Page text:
Jesus’ first statement is one that has caused many Christians to struggle…“Very truly I tell you, no one can see the kingdom of God without being born again.” We are all called to be born again Christians, born again believers; and as Jesus goes on to say, to be “born of water and the Spirit”. That involves us seeking more of God, and having our eyes opened and at last seeing and acknowledging the truth. It also involves a response. It can involve that wilderness experience of dying to self and living for Christ, it can involve that rebirth from above and a claiming of the new life in Christ into which we are all called as Christians. It involves a journey from doubt and disbelief into faith, faith like that of Abram who was obedient to God and “believed God, and it was credited to him as righteousness.”
We are in the season of Lent. It’s a great opportunity for self-examination, for penitence and for rediscovering who we are in Christ as we journey with him to the cross. Nicodemus journeyed too. He was seeking and journeyed from doubt and disbelief to faith, from spiritual blindness – “How can this be?” – to spiritual awareness. We know that Nicodemus later showed real courage by protesting against the unfair hearing of Jesus, and he brought a lavish gift of spices to anoint Jesus’ body. It seems in some way he came to a place of faith and belief. Nicodemus had stepped out of the darkness into the light of Christ.
The account of Jesus with Nicodemus reminds us that God is a God of second chances. We can and should be born again. The American Methodist missionary and theologian E Stanley Jones said “This possibility of conversion, regeneration, opens a new and astonishing possibility to [us]—that [we] need not remain as we are; that we can have a new birth in this birth, another chance when we have muffed this business of living; . . . a new blood transfusion from the Son of God.” God’s grace allows us to recapture, to relearn the people we are created to be. No wonder we read in Luke’s Gospel “I tell you that in the same way there will be more rejoicing in heaven over one sinner who repents than over ninety-nine righteous persons who do not need to repent.” (Luke 15:7) No wonder we read in Matthew’s gospel “Ask and it will be given to you; seek and you will find; knock and the door will be opened to you.” (Matthew 7:7)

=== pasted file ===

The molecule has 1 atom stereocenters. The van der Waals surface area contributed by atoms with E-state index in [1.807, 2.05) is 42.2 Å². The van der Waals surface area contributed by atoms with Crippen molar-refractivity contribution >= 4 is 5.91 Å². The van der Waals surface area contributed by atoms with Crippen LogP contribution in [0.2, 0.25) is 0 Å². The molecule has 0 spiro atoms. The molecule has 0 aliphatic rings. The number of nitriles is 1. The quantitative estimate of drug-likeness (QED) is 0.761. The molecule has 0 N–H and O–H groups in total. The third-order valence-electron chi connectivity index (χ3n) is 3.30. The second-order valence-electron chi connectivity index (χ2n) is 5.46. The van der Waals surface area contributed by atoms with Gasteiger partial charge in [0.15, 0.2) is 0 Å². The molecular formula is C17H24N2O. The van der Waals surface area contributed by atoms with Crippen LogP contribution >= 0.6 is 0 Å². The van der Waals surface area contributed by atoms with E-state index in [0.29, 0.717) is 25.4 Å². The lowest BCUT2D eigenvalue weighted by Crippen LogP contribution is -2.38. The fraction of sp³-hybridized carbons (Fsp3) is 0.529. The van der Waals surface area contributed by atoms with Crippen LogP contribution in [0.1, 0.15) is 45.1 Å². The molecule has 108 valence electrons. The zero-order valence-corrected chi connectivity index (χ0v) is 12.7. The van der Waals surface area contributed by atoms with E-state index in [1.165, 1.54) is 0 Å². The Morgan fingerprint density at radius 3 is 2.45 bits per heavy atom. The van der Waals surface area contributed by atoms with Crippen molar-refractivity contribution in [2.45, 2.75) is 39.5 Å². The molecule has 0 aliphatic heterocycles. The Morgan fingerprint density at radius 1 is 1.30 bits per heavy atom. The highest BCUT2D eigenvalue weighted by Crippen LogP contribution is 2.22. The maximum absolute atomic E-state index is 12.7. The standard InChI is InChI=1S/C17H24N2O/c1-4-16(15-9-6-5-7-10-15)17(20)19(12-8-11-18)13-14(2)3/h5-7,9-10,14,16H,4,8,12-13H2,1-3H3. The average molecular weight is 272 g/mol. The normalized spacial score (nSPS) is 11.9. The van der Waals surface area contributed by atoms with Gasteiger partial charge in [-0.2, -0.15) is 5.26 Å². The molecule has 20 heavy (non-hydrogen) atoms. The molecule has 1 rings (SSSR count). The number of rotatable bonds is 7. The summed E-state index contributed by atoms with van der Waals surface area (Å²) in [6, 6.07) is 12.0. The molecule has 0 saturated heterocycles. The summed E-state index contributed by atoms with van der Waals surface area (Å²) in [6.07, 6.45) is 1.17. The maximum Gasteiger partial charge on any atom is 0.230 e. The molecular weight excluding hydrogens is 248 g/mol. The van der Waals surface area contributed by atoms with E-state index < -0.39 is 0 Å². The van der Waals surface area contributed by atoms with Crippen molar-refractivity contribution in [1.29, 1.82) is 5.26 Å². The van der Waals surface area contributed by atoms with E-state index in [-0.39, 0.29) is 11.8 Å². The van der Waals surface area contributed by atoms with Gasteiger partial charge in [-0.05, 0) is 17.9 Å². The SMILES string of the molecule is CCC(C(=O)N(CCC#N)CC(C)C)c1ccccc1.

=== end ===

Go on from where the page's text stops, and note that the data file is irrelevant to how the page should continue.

Jesus declared that everyone who believes may have eternal life in him. And the reason why God did this is because of love…“For God so loved the world that he gave his one and only Son, that whoever believes in him shall not perish but have eternal life. For God did not send his Son into the world to condemn the world, but to save the world through him.” What defines us as children of God is the knowledge and experience of the love and grace of God, a love that we share with others. We are told that people might know that we are Jesus’ disciples by the love that we have for one another.
It is a wonderful thing to have a second chance. It is a wonderful thing for us not to stand in condemnation and be loved and forgiven by God. It is an amazing thing for that to have been achieved through the life, death, resurrection and exaltation of Christ. So, as we journey through Lent, let’s journey together. Let’s journey with Christ. Let us pray that we might step out of the darkness into the light with the eyes of our hearts enlightened to see Christ. Amen